Live Review / Preview: BSO Season Closer, Rachmaninoff Piano Concerto No. 3…And Summer Music Preview (2009.06.12)
The BSO tackled the great Rach 3, Rachmaninoff’s Piano Concerto No. 3 in D Minor, with the help of soloist Yefim Bronfman. The 1996 Jeffrey Rush film, Shine, made a modern plug for its popularity, but Vladimir Horowitz was the master (and master propagandist) of the work, which earned him rapturous applause and television specials. Rachmaninoff offered this testament of Horowitz: “He swallowed it whole. He had the courage, the intensity, the daring.”
What I will say for Bronfman is that he gave the Rach 3 a sense of finality and edge, playing with a tottering ferocity. I wouldn’t call it daring, but Bronfman offered that classic, instense competency demanded of a soloist of a certain age –cemented by his bow, his sprayed hair flung askew into rising wing on the right side.
Our conductor, Marin, gave the Rach a pretty big shape, especially in the moments of Holy Russian minor on the strings. But ever-palpable ran a tug-of-war between her and Bronfman as to pacing the orchestra. He was ready to take it much, much faster, and then, in solo parts, offering a nice time-giving tendresse to the keystrokes. In more romantic souls than mine, such playing would rouse the emotions, so it did – from the immediate roar and rising of the audience. The woman behind me collapsed right back into her seat as if overcome by the music.
Rounding out the evening of guilty symphonic pleasures, the BSO players took a bite out of the 16-hour Ring cycle of Wagner’s, by Marin’s joke: “ending with something lite.” Truly a back-breaking labor of love for every symphony player, and well worth the cost of the ticket. We got all the goods of the Nibelungenlied without the Beyreuth price tag of Wagner and family’s famed summer music fest.
Rich was the mounting minimalism (before there was Minimalism) in the prelude of Das Riengold – a slow reedy purl of the Eb on basson, pased to cello, passing to violins, building, building and building into musical waves subsumming the audience, taking them down to the bottom of the Rhine river. Perfect control from the players on the chief strenghth of Wagner’s: painting water in tones without murky mystery. This stark clarity sounded briefly as the side doors opened at the drop of Marin’s arms, rocketing out anvil sounds to herald the work of the Ring’s smiths and goldminers. However, Marin put the break shoes on the entire evening, as evidenced by the tamest Ride of the Valkyries I’ve ever heard – definitely no Apocalypse Now worthy furies in the house. (Or maybe I’ve been spoiled by growing up on the Cleveland Orchestra’s George Szell record).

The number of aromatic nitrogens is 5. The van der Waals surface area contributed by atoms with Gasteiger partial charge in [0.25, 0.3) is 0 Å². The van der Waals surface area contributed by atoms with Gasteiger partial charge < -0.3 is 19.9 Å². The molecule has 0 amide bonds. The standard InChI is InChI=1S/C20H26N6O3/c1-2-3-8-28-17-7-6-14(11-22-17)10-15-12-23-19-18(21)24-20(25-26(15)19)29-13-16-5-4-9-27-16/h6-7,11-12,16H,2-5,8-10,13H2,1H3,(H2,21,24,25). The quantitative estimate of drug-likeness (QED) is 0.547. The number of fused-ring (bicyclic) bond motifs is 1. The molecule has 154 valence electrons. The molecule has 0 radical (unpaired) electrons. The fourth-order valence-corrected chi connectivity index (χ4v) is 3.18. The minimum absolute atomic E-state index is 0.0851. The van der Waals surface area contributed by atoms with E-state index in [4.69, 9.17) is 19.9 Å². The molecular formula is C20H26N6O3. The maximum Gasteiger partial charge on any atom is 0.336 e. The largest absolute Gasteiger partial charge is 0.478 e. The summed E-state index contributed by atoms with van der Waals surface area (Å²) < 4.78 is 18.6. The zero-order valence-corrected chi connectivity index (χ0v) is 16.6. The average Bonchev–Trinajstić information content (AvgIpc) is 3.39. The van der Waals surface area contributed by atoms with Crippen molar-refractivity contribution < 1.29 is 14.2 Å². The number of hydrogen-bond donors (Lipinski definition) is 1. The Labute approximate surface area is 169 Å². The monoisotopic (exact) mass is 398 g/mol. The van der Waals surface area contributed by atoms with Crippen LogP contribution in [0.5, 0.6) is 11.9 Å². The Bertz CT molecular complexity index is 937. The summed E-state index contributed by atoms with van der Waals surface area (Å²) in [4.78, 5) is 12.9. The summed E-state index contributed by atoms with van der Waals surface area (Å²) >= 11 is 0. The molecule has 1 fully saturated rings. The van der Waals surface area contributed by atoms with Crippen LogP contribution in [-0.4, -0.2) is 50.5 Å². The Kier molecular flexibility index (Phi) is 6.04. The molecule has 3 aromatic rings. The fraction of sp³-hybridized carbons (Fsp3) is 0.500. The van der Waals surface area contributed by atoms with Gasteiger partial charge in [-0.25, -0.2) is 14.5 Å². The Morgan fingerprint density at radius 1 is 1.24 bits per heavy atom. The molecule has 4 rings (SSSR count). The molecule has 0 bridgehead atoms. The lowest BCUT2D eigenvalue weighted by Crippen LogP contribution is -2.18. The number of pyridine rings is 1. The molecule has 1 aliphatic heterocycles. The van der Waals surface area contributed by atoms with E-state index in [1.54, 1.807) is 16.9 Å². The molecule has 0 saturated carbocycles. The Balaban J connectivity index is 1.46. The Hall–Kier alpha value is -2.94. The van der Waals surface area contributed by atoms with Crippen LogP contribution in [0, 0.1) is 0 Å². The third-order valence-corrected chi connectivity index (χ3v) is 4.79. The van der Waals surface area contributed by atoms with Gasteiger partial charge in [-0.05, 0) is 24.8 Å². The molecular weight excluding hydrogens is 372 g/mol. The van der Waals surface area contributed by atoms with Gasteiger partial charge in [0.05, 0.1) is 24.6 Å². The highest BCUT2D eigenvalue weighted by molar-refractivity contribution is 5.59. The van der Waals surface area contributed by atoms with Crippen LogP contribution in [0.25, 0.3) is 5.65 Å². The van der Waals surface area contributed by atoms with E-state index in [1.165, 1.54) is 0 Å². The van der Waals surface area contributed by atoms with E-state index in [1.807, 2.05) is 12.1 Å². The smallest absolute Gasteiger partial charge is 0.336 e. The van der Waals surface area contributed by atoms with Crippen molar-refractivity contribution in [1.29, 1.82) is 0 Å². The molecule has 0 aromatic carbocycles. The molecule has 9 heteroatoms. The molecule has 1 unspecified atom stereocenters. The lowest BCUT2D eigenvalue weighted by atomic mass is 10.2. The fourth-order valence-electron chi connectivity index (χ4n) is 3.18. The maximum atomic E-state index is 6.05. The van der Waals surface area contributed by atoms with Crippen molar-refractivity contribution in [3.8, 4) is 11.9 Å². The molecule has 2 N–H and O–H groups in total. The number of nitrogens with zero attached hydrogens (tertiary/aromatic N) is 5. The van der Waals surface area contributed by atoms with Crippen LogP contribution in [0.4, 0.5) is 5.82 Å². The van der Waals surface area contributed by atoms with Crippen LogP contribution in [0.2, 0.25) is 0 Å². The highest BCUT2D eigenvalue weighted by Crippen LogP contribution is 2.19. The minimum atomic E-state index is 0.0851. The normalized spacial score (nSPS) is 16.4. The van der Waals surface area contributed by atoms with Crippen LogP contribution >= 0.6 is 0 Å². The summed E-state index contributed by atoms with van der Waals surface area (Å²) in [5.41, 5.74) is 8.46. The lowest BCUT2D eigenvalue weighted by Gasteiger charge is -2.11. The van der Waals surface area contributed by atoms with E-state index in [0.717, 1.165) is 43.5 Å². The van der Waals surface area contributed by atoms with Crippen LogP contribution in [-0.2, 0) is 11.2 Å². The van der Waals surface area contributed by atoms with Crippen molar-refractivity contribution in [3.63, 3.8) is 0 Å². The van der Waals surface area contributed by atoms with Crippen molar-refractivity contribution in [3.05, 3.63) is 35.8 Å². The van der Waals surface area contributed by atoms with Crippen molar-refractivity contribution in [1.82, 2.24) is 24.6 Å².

That’s a wrap on the main season, but BSO’s summer concert schedule goes beyond the Fourth of July Spectacular – especially if you’re looking for something to impress a summer fling.
Best bet: Fri. July 10, 7:30 pm – Watch Alfred Hitchcock’s film noir classic: Psycho, with cinema score played by the BSO and the original voice track.
Best Guilty Secret: Sat. July 18, 8pm –Head to Pier Six Concert Pavilion for a night on the harbor with The Music of Queen: A Rock Symphony. See a side to symphony players that doesn’t show in the concert hall, after all, you know how Bohemian Rhapsody is THE karaoke song of the past century.
But this weekend all you need is 15 bucks. Run, don’t walk to An Die Musik on Charles Street on Sat. June 27, 8 pm.
VINCENT COURTOIS, Cello & JEANNE ADDED, Voice
I can’t resist putting the word out for the most versatile cellist I’ve ever witnessed. Vincent Courtois last took the ADM stage with avant-garde pianist Sylvie Courvoisier and Baltimore’s own sax player, Ellery Eskelin.
While a trip to the Royal Ballet keeps me out of this concert, I hope you’ll go and tell me how Vincent and Jeanne roll. If not for the music, go because you thought that Javier Bardem was hot in Vicky Christina Barcelona, and Vincent Courtois radiates sensual artistry far better than him. You will leave like a melted pool of putty with a flushed face.
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